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From Gordon Smith <gosm...@adobe.com>
Subject RE: Falcon compiler source code / Falcon architecture
Date Thu, 19 Jan 2012 19:05:08 GMT
Until we release specs, Javadoc, or code for Falcon, here is a very brief overview of Falcon's
architecture:

Falcon is designed from the beginning to support compiling multiple targets in multiple projects
in a workspace (as you have in an IDE like Flash Builder). By contrast, asc was designed to
compile a single AS file, and then mxmlc was built on top of that.

Falcon uses multiple threads to compile multiple files at the same time. The more cores you
have, the faster it goes.

Critical data structures such as the symbol table (which stores information about which classes
are known, what methods they have, etc.) are shared across the entire workspace, to minimize
memory usage.

Critical data structures are maintained in memory to support both compilation and IDS code
intelligence in an efficient and consistent way. For example: If you open a file in the IDE,
Falcon builds a syntax tree and symbol table for it to support intelligent editing. Compiling
the file requires just one additional code generation step. By contrast, in the current Flash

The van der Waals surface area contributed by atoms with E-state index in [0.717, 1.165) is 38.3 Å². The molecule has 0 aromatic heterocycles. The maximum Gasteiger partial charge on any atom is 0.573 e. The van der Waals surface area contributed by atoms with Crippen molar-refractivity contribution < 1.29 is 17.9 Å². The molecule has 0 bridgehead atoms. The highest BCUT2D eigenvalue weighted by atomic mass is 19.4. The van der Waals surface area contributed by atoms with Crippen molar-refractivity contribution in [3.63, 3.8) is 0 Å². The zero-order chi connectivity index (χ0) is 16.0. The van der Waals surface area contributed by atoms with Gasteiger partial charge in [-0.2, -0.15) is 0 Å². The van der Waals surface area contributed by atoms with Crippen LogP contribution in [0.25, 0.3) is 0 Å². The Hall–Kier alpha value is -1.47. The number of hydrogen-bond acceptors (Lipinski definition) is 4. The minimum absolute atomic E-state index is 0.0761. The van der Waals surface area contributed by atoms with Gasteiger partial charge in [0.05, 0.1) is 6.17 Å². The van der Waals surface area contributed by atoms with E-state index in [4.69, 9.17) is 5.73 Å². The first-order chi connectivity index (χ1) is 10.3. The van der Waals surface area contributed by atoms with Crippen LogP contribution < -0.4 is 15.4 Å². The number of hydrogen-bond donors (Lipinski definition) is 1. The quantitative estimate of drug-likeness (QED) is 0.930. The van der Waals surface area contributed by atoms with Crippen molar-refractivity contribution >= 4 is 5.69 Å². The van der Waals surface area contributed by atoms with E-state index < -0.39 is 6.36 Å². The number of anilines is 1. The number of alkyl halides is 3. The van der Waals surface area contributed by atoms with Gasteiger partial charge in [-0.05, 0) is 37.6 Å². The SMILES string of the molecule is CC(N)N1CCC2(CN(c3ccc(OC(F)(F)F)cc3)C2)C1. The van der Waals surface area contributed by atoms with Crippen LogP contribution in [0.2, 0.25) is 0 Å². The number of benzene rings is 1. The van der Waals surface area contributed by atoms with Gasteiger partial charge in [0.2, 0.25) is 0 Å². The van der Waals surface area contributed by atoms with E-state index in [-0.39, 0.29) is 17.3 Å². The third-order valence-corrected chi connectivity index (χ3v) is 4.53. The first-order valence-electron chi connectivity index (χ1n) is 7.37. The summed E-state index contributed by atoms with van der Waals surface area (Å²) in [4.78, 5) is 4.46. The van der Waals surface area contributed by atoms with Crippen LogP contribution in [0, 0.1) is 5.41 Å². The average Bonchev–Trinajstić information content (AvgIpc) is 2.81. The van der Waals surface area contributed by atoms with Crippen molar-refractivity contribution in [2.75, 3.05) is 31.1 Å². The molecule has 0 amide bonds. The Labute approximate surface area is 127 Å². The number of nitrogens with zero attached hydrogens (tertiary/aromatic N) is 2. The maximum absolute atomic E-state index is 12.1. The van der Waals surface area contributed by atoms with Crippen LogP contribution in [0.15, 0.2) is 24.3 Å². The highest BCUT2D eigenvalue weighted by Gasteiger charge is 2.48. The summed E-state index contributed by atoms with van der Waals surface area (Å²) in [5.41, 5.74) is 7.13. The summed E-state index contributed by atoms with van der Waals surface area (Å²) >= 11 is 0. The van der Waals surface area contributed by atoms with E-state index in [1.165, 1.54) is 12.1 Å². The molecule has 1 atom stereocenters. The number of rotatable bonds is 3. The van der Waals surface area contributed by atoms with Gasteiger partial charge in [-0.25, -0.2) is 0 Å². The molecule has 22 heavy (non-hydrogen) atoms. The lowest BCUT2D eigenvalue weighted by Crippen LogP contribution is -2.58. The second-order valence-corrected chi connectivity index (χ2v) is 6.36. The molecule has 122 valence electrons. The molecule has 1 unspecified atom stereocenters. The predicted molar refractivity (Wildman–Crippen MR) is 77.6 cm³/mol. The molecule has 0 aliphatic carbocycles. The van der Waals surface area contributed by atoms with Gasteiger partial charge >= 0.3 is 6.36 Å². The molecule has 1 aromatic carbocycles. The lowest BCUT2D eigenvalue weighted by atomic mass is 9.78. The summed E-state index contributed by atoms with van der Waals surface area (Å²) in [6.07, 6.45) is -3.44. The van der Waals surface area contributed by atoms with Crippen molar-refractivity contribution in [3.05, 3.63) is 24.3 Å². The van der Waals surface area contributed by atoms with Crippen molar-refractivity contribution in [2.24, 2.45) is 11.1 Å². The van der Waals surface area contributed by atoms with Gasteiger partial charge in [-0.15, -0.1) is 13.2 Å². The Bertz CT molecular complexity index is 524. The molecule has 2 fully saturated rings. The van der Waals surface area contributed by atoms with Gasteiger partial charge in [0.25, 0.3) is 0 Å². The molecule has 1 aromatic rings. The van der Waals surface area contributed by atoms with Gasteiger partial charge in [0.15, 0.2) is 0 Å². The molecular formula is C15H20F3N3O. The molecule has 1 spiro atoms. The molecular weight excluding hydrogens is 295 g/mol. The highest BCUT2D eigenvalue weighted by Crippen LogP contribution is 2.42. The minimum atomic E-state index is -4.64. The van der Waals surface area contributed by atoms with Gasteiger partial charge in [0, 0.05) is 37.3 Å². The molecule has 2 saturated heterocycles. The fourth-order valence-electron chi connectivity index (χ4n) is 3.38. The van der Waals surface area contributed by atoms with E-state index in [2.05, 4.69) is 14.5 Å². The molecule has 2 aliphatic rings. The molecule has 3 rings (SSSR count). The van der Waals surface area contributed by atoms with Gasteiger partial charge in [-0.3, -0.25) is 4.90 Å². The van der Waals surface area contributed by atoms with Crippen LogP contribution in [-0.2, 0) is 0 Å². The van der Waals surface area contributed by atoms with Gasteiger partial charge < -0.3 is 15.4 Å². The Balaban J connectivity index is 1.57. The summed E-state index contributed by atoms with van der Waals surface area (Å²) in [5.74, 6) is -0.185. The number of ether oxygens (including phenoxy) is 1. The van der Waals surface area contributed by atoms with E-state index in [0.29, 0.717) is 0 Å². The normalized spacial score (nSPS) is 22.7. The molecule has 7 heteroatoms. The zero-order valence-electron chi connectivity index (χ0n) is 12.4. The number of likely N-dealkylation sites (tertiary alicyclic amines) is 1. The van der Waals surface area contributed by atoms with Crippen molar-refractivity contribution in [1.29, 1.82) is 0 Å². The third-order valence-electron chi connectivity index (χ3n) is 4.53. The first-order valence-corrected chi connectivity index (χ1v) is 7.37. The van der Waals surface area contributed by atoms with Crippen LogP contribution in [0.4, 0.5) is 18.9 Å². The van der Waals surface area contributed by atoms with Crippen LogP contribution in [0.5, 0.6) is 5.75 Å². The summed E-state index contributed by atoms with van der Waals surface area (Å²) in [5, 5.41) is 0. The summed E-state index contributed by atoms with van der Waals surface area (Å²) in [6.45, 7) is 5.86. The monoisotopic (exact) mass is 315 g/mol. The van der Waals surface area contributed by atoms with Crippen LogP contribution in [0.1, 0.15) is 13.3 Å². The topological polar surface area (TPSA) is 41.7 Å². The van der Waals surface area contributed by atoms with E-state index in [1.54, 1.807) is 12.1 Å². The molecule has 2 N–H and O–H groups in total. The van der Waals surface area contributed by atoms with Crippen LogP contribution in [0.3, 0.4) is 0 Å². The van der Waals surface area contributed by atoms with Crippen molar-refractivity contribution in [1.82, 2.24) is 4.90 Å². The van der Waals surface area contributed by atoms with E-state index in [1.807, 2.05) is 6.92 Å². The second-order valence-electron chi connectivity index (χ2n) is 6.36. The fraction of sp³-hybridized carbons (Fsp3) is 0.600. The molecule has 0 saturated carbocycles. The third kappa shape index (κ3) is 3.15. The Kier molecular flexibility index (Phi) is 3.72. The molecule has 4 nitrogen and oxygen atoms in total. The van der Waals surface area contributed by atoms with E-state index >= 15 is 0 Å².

Builder which uses the compiler in the SDK, Flash Builder builds its own parse trees and symbol
tables to support editing, and then when you compile the compiler in the SDK builds another
set of parse trees and symbol tables. This is slow and a waste of memory.

Falcon understands .as, .mxml, .css, and .properties files.

The parse trees for AS consist of nodes from about 100 classes, such as LiteralNode, BinaryOperatorNode,
FunctionNode, ClassNode. The parse trees for MXML consist of nodes from about 50 classes,
such as MXMLDocumentNode, MXMLInstanceNode, MXMLScriptNode, etc. The ActionScript-y parts
of MXML are represented by AS nodes inside of MXML nodes.

The symbol table consists of objects representing the things your code defines, such as ClassDefiniition,
FunctionDefinition, and VariableDefinition, arranged into a hierarchy of scope objects.

Falcon uses 3rd-party grammars like JFlex, ANTLR, and JBurg to generate various lexers, parsers,
and code generators.

MXML is compiled directly to ABC, not to ActionScript source code or an ActionScript parse
tree.

- Gordon Smith, Adobe

P.S. After working on the Flex framework since its inception for about 8 years, I joined the
Falcon team 18 months ago.



-----Original Message-----
From: Raju Bitter [mailto:rajubitter@googlemail.com] 
Sent: Thursday, January 19, 2012 2:10 AM
To: flex-dev@incubator.apache.org
Subject: Re: Falcon compiler source code / Falcon architecture

2012/1/19 Alex Harui <aharui@adobe.com>:
> I was in the Falcon code in November.  It was way easier to figure out 
> how to make changes than with MXMLC.  Even if it is not documented, I 
> think it will be easier to make progress that with the Falcon code base.
I agree, that sounds like it would be much better to use the Falcon code base. There are normally
fewer community members with much experience in language/compiler design, and the cleaner
the architecture is, the better for the community.
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